When A Win Is A Loss: Fifth Third Bank versus Dudenhoeffer
A group of employees of Fifth Third Bancorp sued the bank for failing to reduce the bank’s employee stock ownership plan (ESOP) in the face of the bank’s weakening financial condition and the subsequent plunge in its stock price. The plaintiffs argued that the bank had violated its fiduciary responsibility under the Employee Retirement Investment Security Act (ERISA). The lower court had rules that the bank enjoyed a “special presumption of prudence,” since an, by definition, it isn’t investing in a diversified portfolio. In a unanimous decision, the court reversed the lower court ruling and said that there is no special presumption. The trustees are subject to the same standard of prudence as with any other investment. If you stopped reading at this point, you’d think that the employees won the case as AP concluded: “Supreme Court sides with bank employees in dispute over retirement investments.”
However, the Supreme Court went on discuss the grounds under which the employees might be able to state a cause of action, which seems to have led Reuters to conclude: “U.S. top court rules for bank over class action case.” In my view, the employees lost their case in the second half of the opinion when the court turned to the question of whether the plaintiffs could come up with a cause of action.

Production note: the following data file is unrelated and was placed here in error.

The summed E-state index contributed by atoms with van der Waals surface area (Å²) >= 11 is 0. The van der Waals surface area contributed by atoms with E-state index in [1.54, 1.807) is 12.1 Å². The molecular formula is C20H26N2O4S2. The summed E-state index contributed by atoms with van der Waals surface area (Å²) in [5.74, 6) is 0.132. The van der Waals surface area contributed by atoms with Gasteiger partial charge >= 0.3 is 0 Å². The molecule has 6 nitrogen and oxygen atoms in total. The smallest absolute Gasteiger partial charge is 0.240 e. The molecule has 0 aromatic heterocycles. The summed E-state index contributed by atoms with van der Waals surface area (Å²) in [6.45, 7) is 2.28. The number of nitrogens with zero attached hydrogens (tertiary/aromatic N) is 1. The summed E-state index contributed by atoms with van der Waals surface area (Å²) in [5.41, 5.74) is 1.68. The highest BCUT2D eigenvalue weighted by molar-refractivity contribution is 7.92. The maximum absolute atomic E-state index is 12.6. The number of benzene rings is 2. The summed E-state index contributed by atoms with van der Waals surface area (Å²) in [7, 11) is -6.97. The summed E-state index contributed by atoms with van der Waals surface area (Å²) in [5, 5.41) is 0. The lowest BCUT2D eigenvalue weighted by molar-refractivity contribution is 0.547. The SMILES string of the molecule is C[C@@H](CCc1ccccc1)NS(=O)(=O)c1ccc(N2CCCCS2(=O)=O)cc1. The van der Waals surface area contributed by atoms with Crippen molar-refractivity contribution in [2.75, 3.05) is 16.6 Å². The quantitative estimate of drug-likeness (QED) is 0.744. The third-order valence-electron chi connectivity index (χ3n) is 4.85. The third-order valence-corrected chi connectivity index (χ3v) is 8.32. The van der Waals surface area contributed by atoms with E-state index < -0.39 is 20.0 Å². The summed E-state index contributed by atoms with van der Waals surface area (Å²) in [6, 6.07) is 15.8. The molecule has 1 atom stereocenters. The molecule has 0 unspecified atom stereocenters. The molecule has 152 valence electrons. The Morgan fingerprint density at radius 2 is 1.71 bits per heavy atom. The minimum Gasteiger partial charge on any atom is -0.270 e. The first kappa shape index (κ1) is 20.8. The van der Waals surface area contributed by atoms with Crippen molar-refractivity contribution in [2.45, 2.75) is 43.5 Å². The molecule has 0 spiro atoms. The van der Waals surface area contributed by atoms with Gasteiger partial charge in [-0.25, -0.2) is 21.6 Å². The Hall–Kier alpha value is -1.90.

The employees argued that the senior bank employees who oversaw the ESOP had to know that the bank had significant financial issues because they were privy to inside information. The bank argued that it couldn’t act on inside information without violating federal securities laws. The Supreme Court agreed with the bank, and said that ERISA does not require a fiduciary to use inside information in discharging its duty. Thus the failure to act upon inside information cannot be the basis for a claim.
Alternatively, the plaintiffs argued that the defendant should have taken action to reduce the ESOP’s exposure to Fifth Third’s stock based on publicly available information. The court ruled that this argument was insufficient to state a cause of action, because the stock price is supposed to reasonably reflect all public information (good or bad). The court ruled that plaintiffs have to come up with some “alternative action that the defendant could have taken, that would have been legal, and that a prudent fiduciary in the same circumstances would not have viewed as more likely to harm the fund than help it.”
Perhaps plaintiff’s lawyers are more creative than me and can come up with an alternative action defendant’s could have taken. I doubt it. Even though the trustees of Fifth Third’s ESOP are subject to the fiduciary standard of ERISA, there is probably no way to bring a cause of action against them.
I will be devoting part of a future New & Observer column to the question of investing your retirement net egg in your company’s stock. Hint: it’s a bad idea.